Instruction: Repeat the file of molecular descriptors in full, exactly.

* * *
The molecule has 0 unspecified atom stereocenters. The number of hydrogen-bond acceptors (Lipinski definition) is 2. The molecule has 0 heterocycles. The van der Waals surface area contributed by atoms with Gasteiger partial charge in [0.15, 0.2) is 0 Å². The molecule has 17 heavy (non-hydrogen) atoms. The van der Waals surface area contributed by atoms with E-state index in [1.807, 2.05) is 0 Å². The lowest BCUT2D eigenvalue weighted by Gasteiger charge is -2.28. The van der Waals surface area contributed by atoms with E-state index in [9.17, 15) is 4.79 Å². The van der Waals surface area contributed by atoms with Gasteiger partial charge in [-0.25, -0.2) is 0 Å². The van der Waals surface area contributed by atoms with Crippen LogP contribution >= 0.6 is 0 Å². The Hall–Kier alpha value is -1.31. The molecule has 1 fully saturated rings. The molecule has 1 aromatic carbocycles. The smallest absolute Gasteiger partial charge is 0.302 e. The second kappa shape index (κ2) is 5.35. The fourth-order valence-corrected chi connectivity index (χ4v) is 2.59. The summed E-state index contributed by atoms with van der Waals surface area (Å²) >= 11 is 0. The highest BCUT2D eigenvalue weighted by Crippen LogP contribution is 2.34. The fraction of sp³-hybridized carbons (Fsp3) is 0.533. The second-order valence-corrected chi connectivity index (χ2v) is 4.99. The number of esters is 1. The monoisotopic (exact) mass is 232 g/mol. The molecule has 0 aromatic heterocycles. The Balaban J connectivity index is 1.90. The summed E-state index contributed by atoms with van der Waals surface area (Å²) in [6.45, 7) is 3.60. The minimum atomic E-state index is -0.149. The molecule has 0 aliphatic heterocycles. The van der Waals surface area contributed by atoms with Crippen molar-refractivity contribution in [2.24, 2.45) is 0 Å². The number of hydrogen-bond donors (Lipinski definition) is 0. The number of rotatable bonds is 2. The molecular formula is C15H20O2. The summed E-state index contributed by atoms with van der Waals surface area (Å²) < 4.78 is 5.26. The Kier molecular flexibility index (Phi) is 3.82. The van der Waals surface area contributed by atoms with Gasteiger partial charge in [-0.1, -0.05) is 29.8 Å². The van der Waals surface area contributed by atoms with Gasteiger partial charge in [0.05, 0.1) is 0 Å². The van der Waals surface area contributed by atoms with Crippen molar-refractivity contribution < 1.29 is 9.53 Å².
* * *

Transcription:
The molecule has 0 unspecified atom stereocenters. The number of hydrogen-bond acceptors (Lipinski definition) is 2. The molecule has 0 heterocycles. The van der Waals surface area contributed by atoms with Gasteiger partial charge in [0.15, 0.2) is 0 Å². The molecule has 17 heavy (non-hydrogen) atoms. The van der Waals surface area contributed by atoms with E-state index in [1.807, 2.05) is 0 Å². The lowest BCUT2D eigenvalue weighted by Gasteiger charge is -2.28. The van der Waals surface area contributed by atoms with E-state index in [9.17, 15) is 4.79 Å². The van der Waals surface area contributed by atoms with Gasteiger partial charge in [-0.25, -0.2) is 0 Å². The van der Waals surface area contributed by atoms with Crippen LogP contribution >= 0.6 is 0 Å². The Hall–Kier alpha value is -1.31. The molecule has 1 fully saturated rings. The molecule has 1 aromatic carbocycles. The smallest absolute Gasteiger partial charge is 0.302 e. The second kappa shape index (κ2) is 5.35. The fourth-order valence-corrected chi connectivity index (χ4v) is 2.59. The summed E-state index contributed by atoms with van der Waals surface area (Å²) >= 11 is 0. The highest BCUT2D eigenvalue weighted by Crippen LogP contribution is 2.34. The fraction of sp³-hybridized carbons (Fsp3) is 0.533. The second-order valence-corrected chi connectivity index (χ2v) is 4.99. The number of esters is 1. The monoisotopic (exact) mass is 232 g/mol. The molecule has 0 aromatic heterocycles. The Balaban J connectivity index is 1.90. The summed E-state index contributed by atoms with van der Waals surface area (Å²) in [6.45, 7) is 3.60. The minimum atomic E-state index is -0.149. The molecule has 0 aliphatic heterocycles. The van der Waals surface area contributed by atoms with Crippen molar-refractivity contribution in [2.24, 2.45) is 0 Å². The number of hydrogen-bond donors (Lipinski definition) is 0. The number of rotatable bonds is 2. The molecular formula is C15H20O2. The summed E-state index contributed by atoms with van der Waals surface area (Å²) < 4.78 is 5.26. The Kier molecular flexibility index (Phi) is 3.82. The van der Waals surface area contributed by atoms with Gasteiger partial charge in [-0.1, -0.05) is 29.8 Å². The van der Waals surface area contributed by atoms with Gasteiger partial charge in [0.05, 0.1) is 0 Å². The van der Waals surface area contributed by atoms with Crippen molar-refractivity contribution < 1.29 is 9.53 Å².